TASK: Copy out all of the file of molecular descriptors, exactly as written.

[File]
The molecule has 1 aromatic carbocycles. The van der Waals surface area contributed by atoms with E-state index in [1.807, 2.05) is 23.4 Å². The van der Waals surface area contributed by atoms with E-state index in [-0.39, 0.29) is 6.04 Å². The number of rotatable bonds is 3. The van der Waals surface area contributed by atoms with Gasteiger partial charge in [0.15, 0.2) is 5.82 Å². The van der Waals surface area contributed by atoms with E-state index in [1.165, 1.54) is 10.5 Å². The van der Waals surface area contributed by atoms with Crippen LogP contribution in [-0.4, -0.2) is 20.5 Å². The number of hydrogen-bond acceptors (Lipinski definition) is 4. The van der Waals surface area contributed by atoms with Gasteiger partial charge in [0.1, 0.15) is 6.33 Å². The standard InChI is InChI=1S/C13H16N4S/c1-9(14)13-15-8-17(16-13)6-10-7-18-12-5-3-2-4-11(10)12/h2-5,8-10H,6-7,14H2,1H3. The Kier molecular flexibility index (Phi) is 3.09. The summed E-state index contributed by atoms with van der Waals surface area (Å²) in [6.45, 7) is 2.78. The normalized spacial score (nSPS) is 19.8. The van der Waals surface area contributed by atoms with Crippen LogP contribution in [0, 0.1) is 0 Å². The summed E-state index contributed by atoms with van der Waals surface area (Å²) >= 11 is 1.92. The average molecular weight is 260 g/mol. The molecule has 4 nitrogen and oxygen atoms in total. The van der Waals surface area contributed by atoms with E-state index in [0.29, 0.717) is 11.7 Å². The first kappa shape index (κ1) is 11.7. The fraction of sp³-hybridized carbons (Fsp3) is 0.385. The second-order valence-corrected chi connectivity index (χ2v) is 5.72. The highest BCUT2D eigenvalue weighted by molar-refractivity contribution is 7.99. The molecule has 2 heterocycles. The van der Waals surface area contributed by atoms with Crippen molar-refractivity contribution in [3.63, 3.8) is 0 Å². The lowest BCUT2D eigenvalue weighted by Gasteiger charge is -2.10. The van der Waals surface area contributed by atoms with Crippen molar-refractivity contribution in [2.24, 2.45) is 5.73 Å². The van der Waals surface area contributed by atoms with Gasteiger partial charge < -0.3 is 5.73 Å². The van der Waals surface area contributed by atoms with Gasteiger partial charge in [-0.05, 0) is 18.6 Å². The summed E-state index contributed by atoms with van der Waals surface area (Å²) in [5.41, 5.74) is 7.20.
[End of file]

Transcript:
The molecule has 1 aromatic carbocycles. The van der Waals surface area contributed by atoms with E-state index in [1.807, 2.05) is 23.4 Å². The van der Waals surface area contributed by atoms with E-state index in [-0.39, 0.29) is 6.04 Å². The number of rotatable bonds is 3. The van der Waals surface area contributed by atoms with Gasteiger partial charge in [0.15, 0.2) is 5.82 Å². The van der Waals surface area contributed by atoms with E-state index in [1.165, 1.54) is 10.5 Å². The van der Waals surface area contributed by atoms with Crippen LogP contribution in [-0.4, -0.2) is 20.5 Å². The number of hydrogen-bond acceptors (Lipinski definition) is 4. The van der Waals surface area contributed by atoms with Gasteiger partial charge in [0.1, 0.15) is 6.33 Å². The standard InChI is InChI=1S/C13H16N4S/c1-9(14)13-15-8-17(16-13)6-10-7-18-12-5-3-2-4-11(10)12/h2-5,8-10H,6-7,14H2,1H3. The Kier molecular flexibility index (Phi) is 3.09. The summed E-state index contributed by atoms with van der Waals surface area (Å²) in [6.45, 7) is 2.78. The normalized spacial score (nSPS) is 19.8. The van der Waals surface area contributed by atoms with Crippen LogP contribution in [0, 0.1) is 0 Å². The summed E-state index contributed by atoms with van der Waals surface area (Å²) >= 11 is 1.92. The average molecular weight is 260 g/mol. The molecule has 4 nitrogen and oxygen atoms in total. The van der Waals surface area contributed by atoms with E-state index in [0.29, 0.717) is 11.7 Å². The first kappa shape index (κ1) is 11.7. The fraction of sp³-hybridized carbons (Fsp3) is 0.385. The second-order valence-corrected chi connectivity index (χ2v) is 5.72. The highest BCUT2D eigenvalue weighted by molar-refractivity contribution is 7.99. The molecule has 2 heterocycles. The van der Waals surface area contributed by atoms with Crippen molar-refractivity contribution in [3.63, 3.8) is 0 Å². The lowest BCUT2D eigenvalue weighted by Gasteiger charge is -2.10. The van der Waals surface area contributed by atoms with Crippen molar-refractivity contribution in [2.24, 2.45) is 5.73 Å². The van der Waals surface area contributed by atoms with Gasteiger partial charge < -0.3 is 5.73 Å². The van der Waals surface area contributed by atoms with Gasteiger partial charge in [-0.05, 0) is 18.6 Å². The summed E-state index contributed by atoms with van der Waals surface area (Å²) in [5.41, 5.74) is 7.20.